The Beatles And India and The Laureate, two films with intriguing connections to Mallorca were, for me, the highlights of the 10th Evolution! Mallorca International Film Festival which enjoyed a triumphant finale at the Palau de Congresos de Palma on 2nd November.
The documentary The Beatles And India has been described by The Guardian as the ‘fascinating story of how and why India fell in love with the Beatles’.
John, Paul, George and Ringo travelled to Rishikesh in northern India in February 1968 and stayed at the ashram of Maharishi Mahesh Yogi – the Maharishi for short. Although their visit was inspired by their desire to learn the method of Transcendental Meditation that the Maharishi had developed, it was also rooted in George Harrison’s fascination with India. A fascination that had led him to become friends with sitar player Ravi Shankar and to use the instrument on Beatles records, most famously ‘Norwegian Wood’.
The Beatles relationship with the Maharishi was to come to an unfortunate end, with the band being told that he had made sexual advances to actress Mia Farrow. One of the great revelations of the movie for me was the backstory to this accusation.
While the story is certainly fascinating and the mix of rare archival footage – contrasted with the same location today – recordings and photographs, eye-witness accounts and expert comments is a treat, I couldn’t help but feel that the documentary only skimmed the surface.
There was more emphasis on the Beatles than their effect on India.
Still, if you’re seriously interested in the Beatles, there’s always director Ajoy Bose’s 2018 book, Across The Universe – The Beatles In India to get hold of.
Ajoy and his co-director Pete Compton were at the showing and clearly delighted by the audience response to the movie, which was followed by a live performance of Beatles songs by some of the artists who featured in the movie.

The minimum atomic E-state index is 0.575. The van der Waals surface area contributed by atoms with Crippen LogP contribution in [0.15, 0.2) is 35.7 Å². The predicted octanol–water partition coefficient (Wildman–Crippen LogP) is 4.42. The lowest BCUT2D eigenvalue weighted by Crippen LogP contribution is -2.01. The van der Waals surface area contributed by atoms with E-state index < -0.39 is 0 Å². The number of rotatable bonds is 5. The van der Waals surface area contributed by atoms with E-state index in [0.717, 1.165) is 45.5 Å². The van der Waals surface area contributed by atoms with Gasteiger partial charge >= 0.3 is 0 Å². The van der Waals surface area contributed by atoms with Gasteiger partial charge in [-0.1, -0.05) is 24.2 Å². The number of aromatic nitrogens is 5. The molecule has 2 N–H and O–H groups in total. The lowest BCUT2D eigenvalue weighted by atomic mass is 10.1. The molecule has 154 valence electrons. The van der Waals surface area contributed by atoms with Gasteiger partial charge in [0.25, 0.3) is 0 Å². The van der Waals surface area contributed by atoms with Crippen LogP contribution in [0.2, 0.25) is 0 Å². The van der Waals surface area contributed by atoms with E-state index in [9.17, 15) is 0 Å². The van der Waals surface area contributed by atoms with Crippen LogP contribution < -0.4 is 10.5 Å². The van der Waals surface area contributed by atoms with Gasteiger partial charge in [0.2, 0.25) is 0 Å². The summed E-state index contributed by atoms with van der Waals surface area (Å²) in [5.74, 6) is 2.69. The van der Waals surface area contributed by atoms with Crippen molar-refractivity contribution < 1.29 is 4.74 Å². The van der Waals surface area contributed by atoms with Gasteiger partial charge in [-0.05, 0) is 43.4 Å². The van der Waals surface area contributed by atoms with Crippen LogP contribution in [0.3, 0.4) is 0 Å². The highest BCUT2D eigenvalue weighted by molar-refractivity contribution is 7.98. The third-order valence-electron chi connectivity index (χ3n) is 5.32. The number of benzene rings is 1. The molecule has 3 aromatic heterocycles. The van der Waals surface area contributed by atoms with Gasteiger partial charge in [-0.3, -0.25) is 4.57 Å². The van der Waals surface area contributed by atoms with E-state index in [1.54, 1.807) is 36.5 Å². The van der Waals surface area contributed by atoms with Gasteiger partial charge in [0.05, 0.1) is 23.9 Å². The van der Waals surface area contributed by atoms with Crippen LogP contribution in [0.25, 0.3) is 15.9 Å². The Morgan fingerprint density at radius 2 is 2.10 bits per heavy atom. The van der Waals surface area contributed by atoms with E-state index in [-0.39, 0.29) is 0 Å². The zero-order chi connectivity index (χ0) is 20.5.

It was no surprise that they did ‘Norwegian Wood’ but I didn’t see some of the other selections coming.
Find out more about The Beatles in India and its wonderful soundtrack here.
If you’re wondering about the connection between The Beatles And India, in the early 1970s the Maharishi established a Transcendental Meditation centre in Mallorca. This, obliquely, is the reason why John and Yoko came to the island.
I’m proud to say that, in our humble way, this blog got behind The Laureate early on when I interviewed director William Nunez back in 2020.
So I was keenly anticipating finally seeing the movie which is based on the ménage à trois involving poet Robert Graves, his wife Nancy Nicholson and singular American poet and essayist Laura Riding when they lived together in 1920s England.
The actors were all excellent.
Tom Hughes looked a lot like the young Robert. Diana Agron didn’t look anything like Laura Riding but I’m not sure if that mattered. Laura Haddock, who I’d last seen in the daft but entertaining Ibiza-set Netflix series White Lines, was a revelation.
I found The Laureate to be a perfectly entertaining piece of historical drama.
Despite the fact that William Nunez, a great admirer of Robert and Laura, certainly did his research, he has focused on telling a compelling story.
Whether you’re steeped in Robert Graves’s work and familiar with his story or you’re simply curious, I’d highly recommend you try and see The Laureate.
As for The Laureate’s connection to Mallorca, Robert Graves and Laura Riding came here in 1929. They lived together in Deià until the outbreak of the Spanish Civil War in 1936 forced them to leave Mallorca. Laura didn’t come back but Robert did. He lived in Deià until he died in 1985.
I must admit that I find the fact that the festival is the Evolution! Mallorca International Film Festival a bit confusing. I still don’t quite understand why ‘Evolution!’ is there at all.
But, when I think back to the first ever festival, which I attended, I have to say that it really is evolving. I, for one, am very much looking forward to next year.